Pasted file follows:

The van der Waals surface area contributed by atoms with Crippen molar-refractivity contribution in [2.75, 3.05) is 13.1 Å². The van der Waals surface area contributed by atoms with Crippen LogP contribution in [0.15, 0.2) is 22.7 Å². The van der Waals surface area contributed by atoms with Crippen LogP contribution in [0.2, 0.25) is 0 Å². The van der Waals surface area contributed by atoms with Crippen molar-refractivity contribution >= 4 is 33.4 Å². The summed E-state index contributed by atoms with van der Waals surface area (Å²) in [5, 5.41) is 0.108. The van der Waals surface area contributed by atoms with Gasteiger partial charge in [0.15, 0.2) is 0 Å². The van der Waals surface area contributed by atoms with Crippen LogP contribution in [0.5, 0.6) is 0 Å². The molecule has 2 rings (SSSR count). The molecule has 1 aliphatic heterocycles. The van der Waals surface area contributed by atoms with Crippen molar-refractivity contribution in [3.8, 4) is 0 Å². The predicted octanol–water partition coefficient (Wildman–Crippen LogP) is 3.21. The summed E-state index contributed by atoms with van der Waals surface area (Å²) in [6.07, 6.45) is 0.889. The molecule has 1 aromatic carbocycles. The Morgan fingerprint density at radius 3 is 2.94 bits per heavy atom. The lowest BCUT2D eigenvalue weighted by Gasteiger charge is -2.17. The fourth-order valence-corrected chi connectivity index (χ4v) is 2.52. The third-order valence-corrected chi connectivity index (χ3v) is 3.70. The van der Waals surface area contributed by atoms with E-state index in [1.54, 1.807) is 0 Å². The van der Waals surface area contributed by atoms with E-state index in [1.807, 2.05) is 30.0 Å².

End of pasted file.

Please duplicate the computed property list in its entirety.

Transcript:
The van der Waals surface area contributed by atoms with Crippen molar-refractivity contribution in [2.75, 3.05) is 13.1 Å². The van der Waals surface area contributed by atoms with Crippen LogP contribution in [0.15, 0.2) is 22.7 Å². The van der Waals surface area contributed by atoms with Crippen LogP contribution in [0.2, 0.25) is 0 Å². The van der Waals surface area contributed by atoms with Crippen molar-refractivity contribution >= 4 is 33.4 Å². The summed E-state index contributed by atoms with van der Waals surface area (Å²) in [5, 5.41) is 0.108. The van der Waals surface area contributed by atoms with Gasteiger partial charge in [0.15, 0.2) is 0 Å². The van der Waals surface area contributed by atoms with Crippen LogP contribution in [0.5, 0.6) is 0 Å². The molecule has 2 rings (SSSR count). The molecule has 1 aliphatic heterocycles. The van der Waals surface area contributed by atoms with Crippen molar-refractivity contribution in [3.8, 4) is 0 Å². The predicted octanol–water partition coefficient (Wildman–Crippen LogP) is 3.21. The summed E-state index contributed by atoms with van der Waals surface area (Å²) in [6.07, 6.45) is 0.889. The molecule has 1 aromatic carbocycles. The Morgan fingerprint density at radius 3 is 2.94 bits per heavy atom. The lowest BCUT2D eigenvalue weighted by Gasteiger charge is -2.17. The fourth-order valence-corrected chi connectivity index (χ4v) is 2.52. The third-order valence-corrected chi connectivity index (χ3v) is 3.70. The van der Waals surface area contributed by atoms with E-state index in [1.54, 1.807) is 0 Å². The van der Waals surface area contributed by atoms with E-state index in [1.807, 2.05) is 30.0 Å².